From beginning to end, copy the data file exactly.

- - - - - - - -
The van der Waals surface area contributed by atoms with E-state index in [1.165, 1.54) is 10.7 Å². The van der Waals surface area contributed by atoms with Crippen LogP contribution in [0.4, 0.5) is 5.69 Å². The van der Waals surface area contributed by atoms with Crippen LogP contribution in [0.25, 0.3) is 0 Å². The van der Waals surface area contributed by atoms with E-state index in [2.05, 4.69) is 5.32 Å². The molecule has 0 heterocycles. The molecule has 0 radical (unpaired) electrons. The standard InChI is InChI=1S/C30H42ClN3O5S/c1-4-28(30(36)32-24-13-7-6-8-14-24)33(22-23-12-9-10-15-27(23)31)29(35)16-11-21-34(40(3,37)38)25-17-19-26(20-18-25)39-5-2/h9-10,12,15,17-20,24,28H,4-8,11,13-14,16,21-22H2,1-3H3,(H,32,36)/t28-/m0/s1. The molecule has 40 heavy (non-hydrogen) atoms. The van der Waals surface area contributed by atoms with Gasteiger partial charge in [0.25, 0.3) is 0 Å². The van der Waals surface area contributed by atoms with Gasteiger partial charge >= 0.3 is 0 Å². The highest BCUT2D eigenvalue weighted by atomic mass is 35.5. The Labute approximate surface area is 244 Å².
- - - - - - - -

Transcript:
The van der Waals surface area contributed by atoms with E-state index in [1.165, 1.54) is 10.7 Å². The van der Waals surface area contributed by atoms with Crippen LogP contribution in [0.4, 0.5) is 5.69 Å². The van der Waals surface area contributed by atoms with Crippen LogP contribution in [0.25, 0.3) is 0 Å². The van der Waals surface area contributed by atoms with E-state index in [2.05, 4.69) is 5.32 Å². The molecule has 0 heterocycles. The molecule has 0 radical (unpaired) electrons. The standard InChI is InChI=1S/C30H42ClN3O5S/c1-4-28(30(36)32-24-13-7-6-8-14-24)33(22-23-12-9-10-15-27(23)31)29(35)16-11-21-34(40(3,37)38)25-17-19-26(20-18-25)39-5-2/h9-10,12,15,17-20,24,28H,4-8,11,13-14,16,21-22H2,1-3H3,(H,32,36)/t28-/m0/s1. The molecule has 40 heavy (non-hydrogen) atoms. The van der Waals surface area contributed by atoms with Gasteiger partial charge in [0.25, 0.3) is 0 Å². The van der Waals surface area contributed by atoms with Gasteiger partial charge >= 0.3 is 0 Å². The highest BCUT2D eigenvalue weighted by atomic mass is 35.5. The Labute approximate surface area is 244 Å².